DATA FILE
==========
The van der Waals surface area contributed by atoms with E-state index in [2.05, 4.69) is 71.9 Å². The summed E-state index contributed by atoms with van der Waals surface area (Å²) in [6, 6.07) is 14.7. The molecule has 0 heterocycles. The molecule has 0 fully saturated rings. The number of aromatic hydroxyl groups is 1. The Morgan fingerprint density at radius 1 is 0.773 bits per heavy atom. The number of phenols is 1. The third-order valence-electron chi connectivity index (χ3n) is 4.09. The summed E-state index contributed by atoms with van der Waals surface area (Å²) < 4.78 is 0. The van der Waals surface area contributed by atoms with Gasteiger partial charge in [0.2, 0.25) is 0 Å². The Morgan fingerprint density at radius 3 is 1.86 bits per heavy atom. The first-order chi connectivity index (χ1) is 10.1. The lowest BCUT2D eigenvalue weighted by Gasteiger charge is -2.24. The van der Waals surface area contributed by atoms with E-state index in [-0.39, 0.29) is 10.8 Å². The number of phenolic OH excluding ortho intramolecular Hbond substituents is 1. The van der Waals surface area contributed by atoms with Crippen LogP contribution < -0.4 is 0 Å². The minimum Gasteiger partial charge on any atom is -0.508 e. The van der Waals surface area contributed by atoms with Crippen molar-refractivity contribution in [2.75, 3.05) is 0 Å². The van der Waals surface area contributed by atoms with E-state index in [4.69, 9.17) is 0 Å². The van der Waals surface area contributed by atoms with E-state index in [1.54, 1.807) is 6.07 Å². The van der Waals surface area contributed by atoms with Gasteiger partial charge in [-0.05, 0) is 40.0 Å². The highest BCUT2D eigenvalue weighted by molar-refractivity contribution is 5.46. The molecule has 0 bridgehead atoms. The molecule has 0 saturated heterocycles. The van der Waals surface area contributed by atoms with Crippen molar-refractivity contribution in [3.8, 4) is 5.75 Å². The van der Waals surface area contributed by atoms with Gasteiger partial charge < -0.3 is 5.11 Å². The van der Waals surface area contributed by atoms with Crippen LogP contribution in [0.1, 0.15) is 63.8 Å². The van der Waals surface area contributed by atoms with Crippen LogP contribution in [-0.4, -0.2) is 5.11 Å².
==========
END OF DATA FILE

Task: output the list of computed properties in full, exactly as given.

The van der Waals surface area contributed by atoms with E-state index in [2.05, 4.69) is 71.9 Å². The summed E-state index contributed by atoms with van der Waals surface area (Å²) in [6, 6.07) is 14.7. The molecule has 0 heterocycles. The molecule has 0 fully saturated rings. The number of aromatic hydroxyl groups is 1. The Morgan fingerprint density at radius 1 is 0.773 bits per heavy atom. The number of phenols is 1. The third-order valence-electron chi connectivity index (χ3n) is 4.09. The summed E-state index contributed by atoms with van der Waals surface area (Å²) < 4.78 is 0. The van der Waals surface area contributed by atoms with Gasteiger partial charge in [0.2, 0.25) is 0 Å². The Morgan fingerprint density at radius 3 is 1.86 bits per heavy atom. The first-order chi connectivity index (χ1) is 10.1. The lowest BCUT2D eigenvalue weighted by Gasteiger charge is -2.24. The van der Waals surface area contributed by atoms with E-state index in [-0.39, 0.29) is 10.8 Å². The number of phenolic OH excluding ortho intramolecular Hbond substituents is 1. The van der Waals surface area contributed by atoms with Crippen LogP contribution < -0.4 is 0 Å². The minimum Gasteiger partial charge on any atom is -0.508 e. The van der Waals surface area contributed by atoms with Crippen molar-refractivity contribution in [2.75, 3.05) is 0 Å². The van der Waals surface area contributed by atoms with E-state index in [4.69, 9.17) is 0 Å². The van der Waals surface area contributed by atoms with E-state index in [1.54, 1.807) is 6.07 Å². The van der Waals surface area contributed by atoms with Gasteiger partial charge in [-0.05, 0) is 40.0 Å². The highest BCUT2D eigenvalue weighted by molar-refractivity contribution is 5.46. The molecule has 0 bridgehead atoms. The molecule has 0 saturated heterocycles. The van der Waals surface area contributed by atoms with Crippen molar-refractivity contribution in [3.8, 4) is 5.75 Å². The van der Waals surface area contributed by atoms with Gasteiger partial charge < -0.3 is 5.11 Å². The van der Waals surface area contributed by atoms with Crippen LogP contribution in [0.1, 0.15) is 63.8 Å². The van der Waals surface area contributed by atoms with Crippen LogP contribution in [-0.4, -0.2) is 5.11 Å².